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Why "Finding the Pain" is a bad strategy

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Ian Brodie

Ian Brodie

Ian Brodie teaches consultants, coaches and other professionals to attract and win their ideal clients by becoming seen as authorities in their field.


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Why "Finding the Pain" is a bad strategy

I’ve been a big fan of Alan Weiss’s work for a number of years.

It was probably reading Million Dollar Consulting while on holiday in Hong Kong many years ago that inspired me to go solo.

I don’t always agree with everything he says (I suspect Alan would say those are the times when I’m wrong). But his arguments are always well made and based on probably more experience of high level solo consulting than anyone else.

One of the thing’s I’ve heard Alan say on a number of occassions is that “finding the pain” went out with the ark. That it’s no way to sell your services.

That had always puzzled me. Finding the pain for me means diagnosing the client’s problems and understanding which are the biggest priority (and so motivating them to buy).

I always wondered what he didn’t like about it. Perhaps he considered it to be manipulative or something?

Thanks to the power of the web, these days we have a chance to interact with “superstars”, not just read their books. So when Alan repeated this statement on a blog post recently I asked him to elaborate.

His answer was incredibly significant.

His point was not that “finding the pain” was unethical – or even that it didn’t work. But that it led to commoditisation. Problem solving to address clear areas of pain is something most organisations have got good at, and that a whole bunch of consultants and coaches can do pretty well.

Or put it this way, lots of car mechanics and engineers can fix a broken engine. But how many can design and build a new one?

Who is it that gets paid the big bucks? Not the guy down your local repair shop.

So by focusing on aspirations and innovation instead you set yourself ahead of the pack. You’re not easily copied, and you’re not doing work that the client finds difficult to justify paying high fees for because they could probably have done it themselves.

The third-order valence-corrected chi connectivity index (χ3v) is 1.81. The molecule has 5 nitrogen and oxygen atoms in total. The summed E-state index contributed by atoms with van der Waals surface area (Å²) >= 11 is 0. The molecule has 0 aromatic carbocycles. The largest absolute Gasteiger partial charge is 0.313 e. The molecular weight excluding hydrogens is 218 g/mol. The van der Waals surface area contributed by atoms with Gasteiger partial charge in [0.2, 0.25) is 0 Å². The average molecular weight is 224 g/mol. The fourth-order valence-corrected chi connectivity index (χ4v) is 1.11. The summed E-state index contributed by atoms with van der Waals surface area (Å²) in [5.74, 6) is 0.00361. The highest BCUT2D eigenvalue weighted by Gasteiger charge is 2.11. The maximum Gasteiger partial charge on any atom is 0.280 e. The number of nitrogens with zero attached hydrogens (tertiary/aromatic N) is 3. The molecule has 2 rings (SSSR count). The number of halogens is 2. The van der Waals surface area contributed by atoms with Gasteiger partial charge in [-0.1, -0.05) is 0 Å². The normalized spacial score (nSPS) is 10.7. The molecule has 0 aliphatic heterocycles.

To my mind, this is more important today than it’s ever been.

Whether we’re talking about decreasing purchasing costs, writing a marketing plan, creating a website or improving your people management skills: 5 years ago if you needed to do it you had a very limited choice of people you could find to help who you were confident would do a good job.

These days you can go online and find decent free guidance, buy a training course, or hire one of a myriad of competent advisors willing to help at highly competitive rates.

So for consultants and coaches, the days of an easy six figure income just because you’re skilled in something clients need are over. It’s just too easy for clients to find competent help at low cost.

If you do want that six figures and more income then simply solving problems isn’t going to be enough. You have to help them innovate. Achieve something they didn’t even know was there. Deliver something remarkable the problem-solvers can’t match.

Sure, you might have to start by fixing some core problems – find the pain and stop the bleeding in medical terms. But you then have to move on to something much bigger.

If that’s making you feal uneasy, it’s a good thing. It makes me feel uneasy too because the implications are big.

It means we have to constantly stay at the leading edge of our field. We can’t just learn our trade then happily ply it for 20 years.

And it means we have to find the clients that need more than problem solving. That have the appetitie for something bigger.

But it also means we’re going to have an interesting and rewarding time doing it.

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Image by A Strakey

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Ian Brodie

Ian Brodie

https://www.ianbrodie.com

Ian Brodie teaches consultants, coaches and other professionals to attract and win their ideal clients by becoming seen as authorities in their field.

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